Glancing over my cinematic shoulder
February 15, 2015 § Leave a comment
After trying so valiantly (and sillily) to cultivate an air of scholarliness by avoiding the first-person (at least as of late), it now seems only fitting that my being a person with a name and a face and a personality, one who is a prisoner of his own subjectivity and peculiarities, manifest itself once again in prose, that is to say in a manner that is explicit as opposed to implicit. [It is at least my hope that my words thus far have not been taken as any more than an ocean of subjectivity within which random buoys of theory bob]. So henceforth I shall periodically refer to myself not as ‘yours truly’ or ‘this writer’ or ‘one’, but as ‘I’ and ‘me.’ Why though?
The fact is this: there comes a defining moment when one’s interest in something is so well publicised within their social network, however tiny or sprawling this network is, that they become the inadvertent go-to person and default expert in said something. Flattering as this promotion might be, however, unless one (there it is again) is prodigiously knowledgeable about their field of interest or occupies a professional role which formally renders them an expert, the feeling of being a touch fraudulent is not one which retreats easily. While it is probably true that I see a wider range of films than most people I know (‘wider’ by which I mean year of release and countries of production), I do not see a great many, numerically speaking; I certainly did not see the hundreds of new releases that many professional film critics managed to sit through in 2014 alone, nor am I able to find the time and the energy to view two films a day in the way that Martin Scorsese is reputed to do. At the same time, certain beloved family members nonetheless insist that I have seen everything that is worth seeing, a statement which I must sadly decry as false.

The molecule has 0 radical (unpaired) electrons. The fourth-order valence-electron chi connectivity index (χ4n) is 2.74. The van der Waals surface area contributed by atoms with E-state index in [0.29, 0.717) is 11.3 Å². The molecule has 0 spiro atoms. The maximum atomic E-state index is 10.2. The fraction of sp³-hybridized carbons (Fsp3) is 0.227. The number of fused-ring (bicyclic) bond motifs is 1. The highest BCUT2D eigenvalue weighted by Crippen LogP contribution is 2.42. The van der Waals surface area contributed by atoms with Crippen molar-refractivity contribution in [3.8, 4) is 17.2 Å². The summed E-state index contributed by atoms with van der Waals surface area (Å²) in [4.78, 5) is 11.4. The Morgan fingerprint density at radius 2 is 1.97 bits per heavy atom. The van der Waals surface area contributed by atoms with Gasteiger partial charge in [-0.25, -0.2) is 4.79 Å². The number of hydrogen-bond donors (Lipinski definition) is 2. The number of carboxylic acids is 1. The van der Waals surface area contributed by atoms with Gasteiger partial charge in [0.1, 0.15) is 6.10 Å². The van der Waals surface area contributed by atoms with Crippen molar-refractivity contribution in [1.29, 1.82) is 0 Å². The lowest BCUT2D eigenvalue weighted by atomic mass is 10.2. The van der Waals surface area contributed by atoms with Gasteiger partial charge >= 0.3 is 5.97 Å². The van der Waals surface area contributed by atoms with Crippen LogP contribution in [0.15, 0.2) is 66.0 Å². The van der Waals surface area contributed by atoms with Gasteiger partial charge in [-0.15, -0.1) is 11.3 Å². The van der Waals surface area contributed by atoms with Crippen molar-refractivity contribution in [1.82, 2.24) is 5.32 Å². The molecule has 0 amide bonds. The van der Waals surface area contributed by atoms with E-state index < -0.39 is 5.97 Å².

Whether or not it is true that I am being held to an inaccurately high standard by others, or whether the actual truth is that my semi-regular perusals of the ‘Recommended Viewing’ lists compiled by the good people who manage the cinephile website They Shoot Pictures, Don’t They? makes it painfully obvious that I have seen barely any films at all; painful and startling. This pang of self-disappointment has precious little to do with tally-keeping – (I’m looking at you, all those who take great pride in having seen a particular movie fifty times) – and more with the sense that one’s grasp, my grasp, of cinema is far weaker than I would have it. Obviously, as I attempted over the years to broaden my scope, as I familiarised myself with the works of certain filmmakers or particular eras or movements or national cinemas, others fell further and further into what I shall call my cinematic blindspot. Certain aspects of this magical medium that for various reasons strike me me as being worthy of exploration, for reasons even less clear, go ignored and unexplored as the years trudge on.